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Exception vector oddity

Posted: Fri Nov 23, 2018 8:37 pm
by roganjosh
I'm putting the finishing touches to a version of FORTH. It's rather easy to generate bus and address errors in bugged FORTH so I'm currently writing the code to intercept the exceptions. I have the exception handling working but there is an oddity.

The M68K documentation I have states that exceptions leave the error-causing PC on the supervisor stack, followed by the SR. However, when I intercept the bus error vector (address $00000008) I see, within Devpac, that it puts out two extra longwords on the stack after it's stacked the SR/PC values. If I drop those two longs (addq.l #8,sp) then everything works as intended. The SR and PC values after the two longs are correct.

I'm puzzled as to what those extra longwords are for and whether the same thing will manifest itself with the address, illegal, division and privilege vectors. Hopefully someone here can lift the fog.

Sorry if this is a common question. I'm a newbie here. I've tried a few search terms without success.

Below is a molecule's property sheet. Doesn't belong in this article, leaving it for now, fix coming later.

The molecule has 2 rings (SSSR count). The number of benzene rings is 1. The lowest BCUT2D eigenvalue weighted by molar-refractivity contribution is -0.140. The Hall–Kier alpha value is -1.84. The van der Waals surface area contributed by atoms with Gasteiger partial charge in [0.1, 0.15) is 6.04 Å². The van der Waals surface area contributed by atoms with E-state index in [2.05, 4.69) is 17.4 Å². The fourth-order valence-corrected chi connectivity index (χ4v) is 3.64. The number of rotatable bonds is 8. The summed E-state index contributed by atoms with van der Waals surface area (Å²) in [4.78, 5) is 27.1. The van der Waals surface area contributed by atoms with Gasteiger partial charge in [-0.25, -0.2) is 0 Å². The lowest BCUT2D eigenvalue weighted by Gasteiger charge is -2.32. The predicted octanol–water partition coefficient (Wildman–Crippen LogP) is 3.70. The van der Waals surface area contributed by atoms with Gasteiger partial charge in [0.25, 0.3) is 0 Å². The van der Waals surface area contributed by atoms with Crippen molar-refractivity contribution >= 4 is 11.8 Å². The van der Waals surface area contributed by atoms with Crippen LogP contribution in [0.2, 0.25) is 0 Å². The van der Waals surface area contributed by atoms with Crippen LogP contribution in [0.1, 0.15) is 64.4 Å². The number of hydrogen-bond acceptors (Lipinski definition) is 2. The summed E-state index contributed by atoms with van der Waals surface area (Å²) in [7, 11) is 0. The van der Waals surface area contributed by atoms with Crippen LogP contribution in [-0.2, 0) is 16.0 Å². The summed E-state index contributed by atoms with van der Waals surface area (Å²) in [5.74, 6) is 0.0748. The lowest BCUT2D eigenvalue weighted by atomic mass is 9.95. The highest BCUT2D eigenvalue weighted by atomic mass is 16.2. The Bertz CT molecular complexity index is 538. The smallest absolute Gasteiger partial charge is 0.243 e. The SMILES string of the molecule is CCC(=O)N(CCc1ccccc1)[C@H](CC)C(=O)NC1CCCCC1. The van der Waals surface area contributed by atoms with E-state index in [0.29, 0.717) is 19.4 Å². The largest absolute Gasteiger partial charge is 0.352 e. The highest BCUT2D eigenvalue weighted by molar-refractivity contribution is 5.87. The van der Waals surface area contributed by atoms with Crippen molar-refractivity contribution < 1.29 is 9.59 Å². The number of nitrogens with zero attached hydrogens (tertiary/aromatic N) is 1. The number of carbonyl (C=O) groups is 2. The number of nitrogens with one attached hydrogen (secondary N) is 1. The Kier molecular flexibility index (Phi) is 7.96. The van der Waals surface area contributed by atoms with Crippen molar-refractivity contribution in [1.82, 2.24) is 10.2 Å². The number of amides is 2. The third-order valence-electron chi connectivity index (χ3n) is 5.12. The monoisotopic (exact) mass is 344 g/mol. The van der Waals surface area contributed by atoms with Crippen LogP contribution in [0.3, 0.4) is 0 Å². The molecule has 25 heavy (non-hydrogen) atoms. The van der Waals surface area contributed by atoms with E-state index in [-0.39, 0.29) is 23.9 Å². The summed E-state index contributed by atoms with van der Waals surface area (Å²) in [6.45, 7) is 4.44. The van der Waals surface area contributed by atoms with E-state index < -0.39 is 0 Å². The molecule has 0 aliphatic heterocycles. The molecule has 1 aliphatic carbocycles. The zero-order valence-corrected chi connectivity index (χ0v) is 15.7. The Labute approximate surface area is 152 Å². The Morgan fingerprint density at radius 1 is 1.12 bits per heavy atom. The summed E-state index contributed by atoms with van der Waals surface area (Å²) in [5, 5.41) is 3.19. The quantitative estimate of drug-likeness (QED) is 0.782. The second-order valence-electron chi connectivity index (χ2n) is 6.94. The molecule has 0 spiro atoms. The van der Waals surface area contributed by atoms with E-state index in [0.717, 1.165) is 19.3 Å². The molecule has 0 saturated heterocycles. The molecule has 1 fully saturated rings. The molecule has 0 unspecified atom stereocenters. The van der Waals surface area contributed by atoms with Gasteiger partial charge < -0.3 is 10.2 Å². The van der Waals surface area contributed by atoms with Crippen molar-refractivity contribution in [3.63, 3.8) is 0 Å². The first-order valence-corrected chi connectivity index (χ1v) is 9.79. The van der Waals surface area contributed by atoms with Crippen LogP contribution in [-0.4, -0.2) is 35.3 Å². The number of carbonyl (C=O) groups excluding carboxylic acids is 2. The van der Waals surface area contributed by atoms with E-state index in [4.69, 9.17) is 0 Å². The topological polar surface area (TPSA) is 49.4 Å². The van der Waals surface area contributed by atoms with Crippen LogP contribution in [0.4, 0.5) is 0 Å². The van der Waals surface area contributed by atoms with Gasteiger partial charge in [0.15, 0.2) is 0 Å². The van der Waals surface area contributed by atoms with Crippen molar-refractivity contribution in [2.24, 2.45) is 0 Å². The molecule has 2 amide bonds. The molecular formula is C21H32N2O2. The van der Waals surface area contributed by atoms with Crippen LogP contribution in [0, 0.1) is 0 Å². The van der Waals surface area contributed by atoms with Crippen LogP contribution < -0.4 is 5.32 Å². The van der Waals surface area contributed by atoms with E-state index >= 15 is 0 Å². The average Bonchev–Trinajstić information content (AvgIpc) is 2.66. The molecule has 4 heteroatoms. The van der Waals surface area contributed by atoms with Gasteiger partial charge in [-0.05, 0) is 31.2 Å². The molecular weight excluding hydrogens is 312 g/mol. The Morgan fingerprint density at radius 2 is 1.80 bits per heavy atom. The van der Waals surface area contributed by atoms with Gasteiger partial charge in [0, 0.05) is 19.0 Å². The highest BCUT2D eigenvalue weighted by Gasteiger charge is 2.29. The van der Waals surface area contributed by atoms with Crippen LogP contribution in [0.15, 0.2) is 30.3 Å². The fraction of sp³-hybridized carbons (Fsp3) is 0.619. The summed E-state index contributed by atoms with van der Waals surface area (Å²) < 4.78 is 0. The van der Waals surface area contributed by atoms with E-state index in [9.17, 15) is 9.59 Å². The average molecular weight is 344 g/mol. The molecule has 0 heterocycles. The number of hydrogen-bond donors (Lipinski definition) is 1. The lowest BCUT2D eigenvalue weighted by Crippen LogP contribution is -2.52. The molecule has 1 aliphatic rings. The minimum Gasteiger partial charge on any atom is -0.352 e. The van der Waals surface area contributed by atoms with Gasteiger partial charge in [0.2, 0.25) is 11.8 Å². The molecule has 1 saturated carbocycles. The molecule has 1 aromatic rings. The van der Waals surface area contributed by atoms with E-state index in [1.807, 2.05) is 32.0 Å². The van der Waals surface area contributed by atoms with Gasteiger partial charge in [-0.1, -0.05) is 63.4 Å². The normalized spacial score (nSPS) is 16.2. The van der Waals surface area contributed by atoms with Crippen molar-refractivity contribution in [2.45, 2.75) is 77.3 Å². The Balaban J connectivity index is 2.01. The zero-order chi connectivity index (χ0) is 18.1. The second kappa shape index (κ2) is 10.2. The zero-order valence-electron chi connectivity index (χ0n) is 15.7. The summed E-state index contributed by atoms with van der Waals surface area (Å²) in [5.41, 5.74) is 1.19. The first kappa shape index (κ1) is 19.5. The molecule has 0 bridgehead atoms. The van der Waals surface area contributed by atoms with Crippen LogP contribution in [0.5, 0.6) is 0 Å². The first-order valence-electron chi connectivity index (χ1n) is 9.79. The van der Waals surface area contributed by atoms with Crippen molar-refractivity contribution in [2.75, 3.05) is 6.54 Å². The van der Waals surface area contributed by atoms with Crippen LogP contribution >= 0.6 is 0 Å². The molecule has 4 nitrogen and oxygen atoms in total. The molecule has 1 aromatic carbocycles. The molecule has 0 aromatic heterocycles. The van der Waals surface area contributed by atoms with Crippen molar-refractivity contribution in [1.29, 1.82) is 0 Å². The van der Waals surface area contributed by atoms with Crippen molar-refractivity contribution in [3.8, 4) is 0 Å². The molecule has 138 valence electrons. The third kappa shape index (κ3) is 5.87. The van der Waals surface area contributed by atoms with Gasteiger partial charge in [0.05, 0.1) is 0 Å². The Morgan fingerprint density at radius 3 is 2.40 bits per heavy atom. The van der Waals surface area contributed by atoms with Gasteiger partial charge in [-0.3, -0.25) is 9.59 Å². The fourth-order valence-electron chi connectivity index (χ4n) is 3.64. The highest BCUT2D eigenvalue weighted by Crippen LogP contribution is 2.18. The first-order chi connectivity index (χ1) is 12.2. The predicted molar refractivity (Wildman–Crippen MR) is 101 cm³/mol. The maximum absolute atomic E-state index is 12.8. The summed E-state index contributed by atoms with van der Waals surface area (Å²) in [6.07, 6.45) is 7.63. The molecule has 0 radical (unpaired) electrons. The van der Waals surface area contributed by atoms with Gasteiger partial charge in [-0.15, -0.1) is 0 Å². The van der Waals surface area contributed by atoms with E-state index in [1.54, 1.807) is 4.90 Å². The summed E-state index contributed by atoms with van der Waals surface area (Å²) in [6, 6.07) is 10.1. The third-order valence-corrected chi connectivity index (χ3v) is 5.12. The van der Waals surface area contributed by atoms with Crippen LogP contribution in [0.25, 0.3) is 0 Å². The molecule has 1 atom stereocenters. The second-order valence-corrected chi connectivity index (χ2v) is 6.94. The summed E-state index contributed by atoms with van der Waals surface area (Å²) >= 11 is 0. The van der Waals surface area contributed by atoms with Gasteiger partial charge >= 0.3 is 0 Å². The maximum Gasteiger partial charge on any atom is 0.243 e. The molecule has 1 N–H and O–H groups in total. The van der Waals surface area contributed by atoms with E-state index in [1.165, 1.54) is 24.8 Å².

Re: Exception vector oddity

Posted: Fri Nov 23, 2018 9:19 pm
by czietz
The exception stack frame depends on the type of exception and the CPU in question (68000, 68010, 68020, ...).
See https://www.nxp.com/files-static/archiv ... 000PRM.pdf, section B.2 EXCEPTION STACK FRAMES, in particular Figure B-2. MC68000 Bus or Address Error Exception Stack Frame.

Re: Exception vector oddity

Posted: Sat Nov 24, 2018 7:19 am
by roganjosh
Thanks. Reassuring to know I didn't misread the manual. I'll see what the data sheets have to say.

Re: Exception vector oddity

Posted: Sat Nov 24, 2018 7:36 am
by Petari
MC68000 has generally 2 types of exception: Group 1 and 2 : On stack SR and Return address - 6 bytes . It is used by interrupts, Trap instruction, ....
Bus or address error exception frame: Access Address, Instruction Register, Then SR and Return Address (called program counter too) . That's 12 bytes .
For more detailed description look Motorola datasheets of MC68000. Really strange what you seen in that "M68K documentation" .

Re: Exception vector oddity

Posted: Sat Nov 24, 2018 8:36 am
by roganjosh
Thanks for that. I've now got the datasheets in front of me and they're very clear on the subject.

Re: Exception vector oddity

Posted: Fri Nov 30, 2018 9:20 pm
by ijor
roganjosh wrote:
Fri Nov 23, 2018 8:37 pm
I'm putting the finishing touches to a version of FORTH. It's rather easy to generate bus and address errors in bugged FORTH so I'm currently writing the code to intercept the exceptions. I have the exception handling working but there is an oddity.

The M68K documentation I have states that exceptions leave the error-causing PC on the supervisor stack, followed by the SR. However, when I intercept the bus error vector (address $00000008) I see, within Devpac, that it puts out two extra longwords on the stack after it's stacked the SR/PC values. If I drop those two longs (addq.l #8,sp) then everything works as intended. The SR and PC values after the two longs are correct.